[cryptography] Just how bad is OpenSSL ?
ianG
iang at iang.org
Sat Oct 27 22:41:35 EDT 2012
On 28/10/12 12:47 PM, Patrick Pelletier wrote:
Just a slow sunday morning so I thought I'd dive in on one point. For
the rest, nodding.
> The other thing that bugged me a bit was in the infamous rand(3ssl) man
> page:
>
> 3. The state should be very large. If the RNG is being used
> to generate 4096 bit RSA keys, 2 2048 bit random strings
> are required (at a minimum). If your RNG state only has
> 128 bits, you are obviously limiting the search space to
> 128 bits, not 2048. I'm probably getting a little
> carried away on this last point but it does indicate that
> it may not be a bad idea to keep quite a lot of RNG
> state. It should be easier to break a cipher than guess
> the RNG seed data.
>
> This seems to contradict the advice given on Linux's random(4) man page:
>
> The amount of seed material required to generate a crypto‐
> graphic key equals the effective key size of the key. For
> example, a 3072-bit RSA or Diffie-Hellman private key has an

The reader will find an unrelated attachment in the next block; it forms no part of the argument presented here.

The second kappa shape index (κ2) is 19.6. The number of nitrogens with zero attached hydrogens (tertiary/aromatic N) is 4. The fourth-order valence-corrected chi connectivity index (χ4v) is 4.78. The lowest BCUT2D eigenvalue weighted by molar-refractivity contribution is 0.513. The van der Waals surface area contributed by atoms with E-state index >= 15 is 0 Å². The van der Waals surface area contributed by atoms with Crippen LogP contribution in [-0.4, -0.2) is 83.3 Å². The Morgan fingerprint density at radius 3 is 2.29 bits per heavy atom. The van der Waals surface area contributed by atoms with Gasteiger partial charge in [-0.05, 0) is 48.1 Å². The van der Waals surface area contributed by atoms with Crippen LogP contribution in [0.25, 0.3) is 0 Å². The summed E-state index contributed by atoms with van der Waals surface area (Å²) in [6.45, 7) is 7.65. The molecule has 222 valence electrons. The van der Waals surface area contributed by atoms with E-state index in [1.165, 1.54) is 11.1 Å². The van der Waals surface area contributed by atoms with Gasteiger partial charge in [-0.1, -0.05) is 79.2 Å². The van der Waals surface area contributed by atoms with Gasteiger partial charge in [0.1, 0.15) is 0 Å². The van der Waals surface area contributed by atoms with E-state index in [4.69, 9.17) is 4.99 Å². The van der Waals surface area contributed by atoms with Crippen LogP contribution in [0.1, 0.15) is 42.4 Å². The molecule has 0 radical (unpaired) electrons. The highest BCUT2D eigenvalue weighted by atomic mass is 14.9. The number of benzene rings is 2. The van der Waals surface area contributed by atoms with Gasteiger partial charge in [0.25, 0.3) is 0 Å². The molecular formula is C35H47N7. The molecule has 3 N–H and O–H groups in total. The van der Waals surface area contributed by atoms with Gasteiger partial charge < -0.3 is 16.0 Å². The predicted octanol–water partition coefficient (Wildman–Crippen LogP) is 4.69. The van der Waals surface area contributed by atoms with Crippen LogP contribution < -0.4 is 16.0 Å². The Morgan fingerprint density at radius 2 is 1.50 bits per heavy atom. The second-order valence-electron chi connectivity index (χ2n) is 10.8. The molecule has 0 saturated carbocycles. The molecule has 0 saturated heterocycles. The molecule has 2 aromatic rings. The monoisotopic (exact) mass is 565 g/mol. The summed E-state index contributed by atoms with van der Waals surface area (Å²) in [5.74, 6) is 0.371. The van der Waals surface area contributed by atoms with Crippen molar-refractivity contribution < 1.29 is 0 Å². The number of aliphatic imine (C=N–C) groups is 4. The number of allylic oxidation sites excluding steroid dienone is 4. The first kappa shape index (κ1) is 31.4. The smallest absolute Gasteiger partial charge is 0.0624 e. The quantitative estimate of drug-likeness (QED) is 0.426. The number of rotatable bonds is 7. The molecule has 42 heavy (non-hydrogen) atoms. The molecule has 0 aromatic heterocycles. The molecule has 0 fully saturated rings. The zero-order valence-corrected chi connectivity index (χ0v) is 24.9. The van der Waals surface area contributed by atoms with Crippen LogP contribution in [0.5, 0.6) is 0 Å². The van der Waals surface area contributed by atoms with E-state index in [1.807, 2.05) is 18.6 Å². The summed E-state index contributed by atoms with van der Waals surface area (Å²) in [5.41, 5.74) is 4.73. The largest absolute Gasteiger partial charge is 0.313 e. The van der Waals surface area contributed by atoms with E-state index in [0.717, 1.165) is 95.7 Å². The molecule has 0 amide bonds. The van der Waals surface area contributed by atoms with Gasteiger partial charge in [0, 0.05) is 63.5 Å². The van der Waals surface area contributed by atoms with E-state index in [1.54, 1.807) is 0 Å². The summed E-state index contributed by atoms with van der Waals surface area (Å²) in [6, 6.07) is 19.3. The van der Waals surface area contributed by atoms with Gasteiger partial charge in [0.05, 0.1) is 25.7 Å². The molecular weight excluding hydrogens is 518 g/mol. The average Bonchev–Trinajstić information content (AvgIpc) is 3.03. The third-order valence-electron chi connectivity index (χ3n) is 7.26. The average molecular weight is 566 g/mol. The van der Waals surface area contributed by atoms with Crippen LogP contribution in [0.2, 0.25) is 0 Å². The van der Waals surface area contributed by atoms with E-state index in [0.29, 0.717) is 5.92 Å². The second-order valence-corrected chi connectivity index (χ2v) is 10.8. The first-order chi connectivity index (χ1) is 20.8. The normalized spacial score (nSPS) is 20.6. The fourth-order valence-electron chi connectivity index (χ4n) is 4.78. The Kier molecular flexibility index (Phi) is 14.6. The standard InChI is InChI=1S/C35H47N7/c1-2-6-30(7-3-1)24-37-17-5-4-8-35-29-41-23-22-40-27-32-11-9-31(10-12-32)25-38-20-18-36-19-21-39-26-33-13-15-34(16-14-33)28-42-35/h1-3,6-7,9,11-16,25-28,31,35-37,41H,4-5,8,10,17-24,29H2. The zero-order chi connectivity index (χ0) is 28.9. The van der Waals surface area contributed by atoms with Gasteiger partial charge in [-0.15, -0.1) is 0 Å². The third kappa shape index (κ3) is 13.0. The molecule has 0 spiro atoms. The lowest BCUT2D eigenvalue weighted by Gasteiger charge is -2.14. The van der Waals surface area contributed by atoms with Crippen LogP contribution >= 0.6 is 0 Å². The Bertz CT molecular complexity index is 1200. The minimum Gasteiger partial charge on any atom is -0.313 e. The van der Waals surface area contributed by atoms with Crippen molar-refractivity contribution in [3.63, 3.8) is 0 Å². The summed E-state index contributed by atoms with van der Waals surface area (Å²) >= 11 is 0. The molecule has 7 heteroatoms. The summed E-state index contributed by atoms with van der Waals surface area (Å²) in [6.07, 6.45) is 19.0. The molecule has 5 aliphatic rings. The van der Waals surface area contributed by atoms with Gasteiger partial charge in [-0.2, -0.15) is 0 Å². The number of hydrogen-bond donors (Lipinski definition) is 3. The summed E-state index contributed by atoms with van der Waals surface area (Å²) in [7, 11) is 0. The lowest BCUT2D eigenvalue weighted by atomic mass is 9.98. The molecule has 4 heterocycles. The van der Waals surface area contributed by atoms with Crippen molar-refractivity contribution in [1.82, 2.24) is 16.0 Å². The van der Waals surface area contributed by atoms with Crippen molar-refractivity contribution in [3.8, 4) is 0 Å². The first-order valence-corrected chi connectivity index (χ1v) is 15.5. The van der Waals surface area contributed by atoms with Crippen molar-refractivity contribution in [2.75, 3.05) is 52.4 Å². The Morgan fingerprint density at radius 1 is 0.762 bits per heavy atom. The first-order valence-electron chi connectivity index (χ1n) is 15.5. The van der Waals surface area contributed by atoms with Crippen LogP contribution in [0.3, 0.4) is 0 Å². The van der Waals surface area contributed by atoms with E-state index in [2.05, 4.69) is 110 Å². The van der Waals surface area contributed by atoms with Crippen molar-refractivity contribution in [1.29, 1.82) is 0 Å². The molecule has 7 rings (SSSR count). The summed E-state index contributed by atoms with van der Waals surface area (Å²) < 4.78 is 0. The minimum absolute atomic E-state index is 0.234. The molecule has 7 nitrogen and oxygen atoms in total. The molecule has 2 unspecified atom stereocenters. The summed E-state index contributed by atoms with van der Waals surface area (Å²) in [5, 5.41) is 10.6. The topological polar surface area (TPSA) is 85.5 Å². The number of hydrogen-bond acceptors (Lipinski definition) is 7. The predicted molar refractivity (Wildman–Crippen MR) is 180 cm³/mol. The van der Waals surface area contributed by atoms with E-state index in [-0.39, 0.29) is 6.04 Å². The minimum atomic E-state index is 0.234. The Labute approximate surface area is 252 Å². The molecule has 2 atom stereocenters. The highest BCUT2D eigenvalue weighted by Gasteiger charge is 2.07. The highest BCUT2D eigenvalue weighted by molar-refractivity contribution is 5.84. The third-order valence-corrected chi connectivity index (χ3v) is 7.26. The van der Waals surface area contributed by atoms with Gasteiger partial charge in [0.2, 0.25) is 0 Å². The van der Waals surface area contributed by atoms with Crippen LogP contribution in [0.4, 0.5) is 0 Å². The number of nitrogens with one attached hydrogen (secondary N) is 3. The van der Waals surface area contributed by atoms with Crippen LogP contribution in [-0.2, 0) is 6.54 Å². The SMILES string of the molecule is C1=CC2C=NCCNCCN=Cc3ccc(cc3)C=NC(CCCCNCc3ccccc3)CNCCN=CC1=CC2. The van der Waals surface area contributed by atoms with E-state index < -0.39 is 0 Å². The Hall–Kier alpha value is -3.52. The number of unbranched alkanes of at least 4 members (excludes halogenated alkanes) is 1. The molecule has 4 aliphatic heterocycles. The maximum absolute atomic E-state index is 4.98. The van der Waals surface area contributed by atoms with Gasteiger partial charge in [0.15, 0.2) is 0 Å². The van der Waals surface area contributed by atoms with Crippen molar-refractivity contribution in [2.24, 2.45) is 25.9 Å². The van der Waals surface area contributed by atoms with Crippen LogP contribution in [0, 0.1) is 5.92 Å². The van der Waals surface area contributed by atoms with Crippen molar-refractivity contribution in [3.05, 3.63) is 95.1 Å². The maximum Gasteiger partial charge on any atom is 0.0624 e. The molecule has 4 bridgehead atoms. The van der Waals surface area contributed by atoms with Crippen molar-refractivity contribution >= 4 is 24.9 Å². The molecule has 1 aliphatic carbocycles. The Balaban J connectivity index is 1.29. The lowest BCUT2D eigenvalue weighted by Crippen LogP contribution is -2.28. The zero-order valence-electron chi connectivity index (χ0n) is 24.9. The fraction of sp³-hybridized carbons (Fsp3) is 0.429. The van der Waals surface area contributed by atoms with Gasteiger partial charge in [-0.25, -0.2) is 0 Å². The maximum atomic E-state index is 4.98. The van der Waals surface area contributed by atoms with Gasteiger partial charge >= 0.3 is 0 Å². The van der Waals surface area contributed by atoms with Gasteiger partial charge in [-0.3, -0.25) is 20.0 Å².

> effective key size of 128 bits
This is comparing apples to oranges, which needs to be done with care
and understanding. Go to keylength.net and poke around at the
algorithms used; there is no better lesson in this, and it's worth 10
minutes of play.
In essence the 3072 relates to asymmetric (apples) algorithms, whereas
the 128 relates to symmetric (oranges). We can approximate the
strengths of these by converting the 3072 down to 128 but this is an
approximation (albeit backed up by research). It is designed to allow
us to more happily pair the algorithms together for a balanced result,
not to make decisions of how many bits of entropy are required for each
algorithm.
> (it requires about 2^128 oper‐
> ations to break) so a key generator only needs 128 bits (16
> bytes) of seed material from /dev/random.
I do not believe either of those statements follow. There are plenty of
algorithms out there that require X random input bits, but only deliver
Y bits of security when Y is some number less than X and Y is some
apples-and-oranges comparison standard. It simply doesn't follow that
all algorithms are efficient, and we don't even have a definition of
efficiency at this level.
>
> While some safety margin above that minimum is reasonable, as
> a guard against flaws in the CPRNG algorithm, no crypto‐
> graphic primitive available today can hope to promise more
> than 256 bits of security, so if any program reads more than
> 256 bits (32 bytes) from the kernel random pool per invoca‐
> tion, or per reasonable reseed interval (not less than one
> minute), that should be taken as a sign that its cryptography
> is not skilfully implemented.
I don't believe the Linux pages are skilfully written :)
iang
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